Above: Primeau students Willow Ralph and Berlyn Troake demonstrating the Sugar Shocker display at school on Wednesday. – Lucie Roy Photo
by Lucie Roy
Georges H. Primeau students got the opportunity to learn about sugars in beverages Wednesday, information presented by students Willow Ralph and Berlyn Troake in their interactive Sugar Shocker display.
Ralph said the display teaches students about how much sugar is in common drinks and how to learn to make better choices by choosing healthier beverages. The display included water, white and chocolate milk, 100% unsweetened fruit juice, fruit-flavoured beverages and sports drink.
The students divided the drinks into categories: Go – Choose Most Often, Yield – Choose Sometimes and Stop – Choose Least Often.
Students learned chocolate milk contains about four teaspoons of added sugar per cup, an amount that put it in the Choose Sometimes category. By comparison, vitamin water has about six teaspoons of added sugar per cup; sports drinks have approximately 10 teaspoons, energy drinks have 14, and a large slush has roughly 36 teaspoons of added sugar.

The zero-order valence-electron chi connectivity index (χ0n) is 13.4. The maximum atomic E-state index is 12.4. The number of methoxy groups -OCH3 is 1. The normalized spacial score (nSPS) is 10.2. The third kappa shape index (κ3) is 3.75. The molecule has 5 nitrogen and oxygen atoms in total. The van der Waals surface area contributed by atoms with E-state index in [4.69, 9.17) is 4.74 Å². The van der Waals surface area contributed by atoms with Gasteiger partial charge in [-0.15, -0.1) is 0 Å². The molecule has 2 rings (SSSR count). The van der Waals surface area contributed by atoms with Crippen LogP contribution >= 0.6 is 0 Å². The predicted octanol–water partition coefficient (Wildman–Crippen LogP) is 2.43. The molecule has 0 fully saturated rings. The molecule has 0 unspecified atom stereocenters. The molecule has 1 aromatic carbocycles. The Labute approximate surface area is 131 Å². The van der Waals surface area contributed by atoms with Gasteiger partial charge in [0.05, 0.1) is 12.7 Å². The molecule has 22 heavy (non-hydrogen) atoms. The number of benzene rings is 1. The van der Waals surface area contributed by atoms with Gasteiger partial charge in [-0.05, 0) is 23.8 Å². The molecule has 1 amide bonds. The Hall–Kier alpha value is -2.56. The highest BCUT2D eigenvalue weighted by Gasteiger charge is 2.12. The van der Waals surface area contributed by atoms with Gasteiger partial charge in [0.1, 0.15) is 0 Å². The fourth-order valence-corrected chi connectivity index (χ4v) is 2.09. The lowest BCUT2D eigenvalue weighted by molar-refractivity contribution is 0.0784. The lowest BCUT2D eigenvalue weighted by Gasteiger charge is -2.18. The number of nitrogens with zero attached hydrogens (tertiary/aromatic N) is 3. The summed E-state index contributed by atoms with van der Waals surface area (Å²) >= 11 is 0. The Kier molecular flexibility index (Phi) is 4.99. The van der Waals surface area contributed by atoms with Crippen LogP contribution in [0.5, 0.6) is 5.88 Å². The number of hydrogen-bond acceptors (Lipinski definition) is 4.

The display showed sports drinks are only recommended for those doing more than 60 minutes of intense exercise or for those exercising in hot temperatures. Most of the energy drinks have more than the allowable limit of caffeine per day for children and youth.
In addition to the sugar count, the display showed sugar and syrups can appear on labels under a variety of names, including sucrose, fructose, dextrose, glucose, molasses, honey and syrup.
The interactive component of the display included a Myth or Truth activity. Students were asked if they could drink as much fruit juice as they wanted if the product is 100% unsweetened. Some students were surprised to learn that although 100% unsweetened fruit juice has no added sugar, it is high in natural sugar and contains little-to-no fibre. As such, 100% unsweetened product is not as healthy to drink as students may think.
More information about sugar can be found at www.sugar.ca/Nutrition-Information-Service/Health-professionals/Dietary-Guidelines-About-Sugar.aspx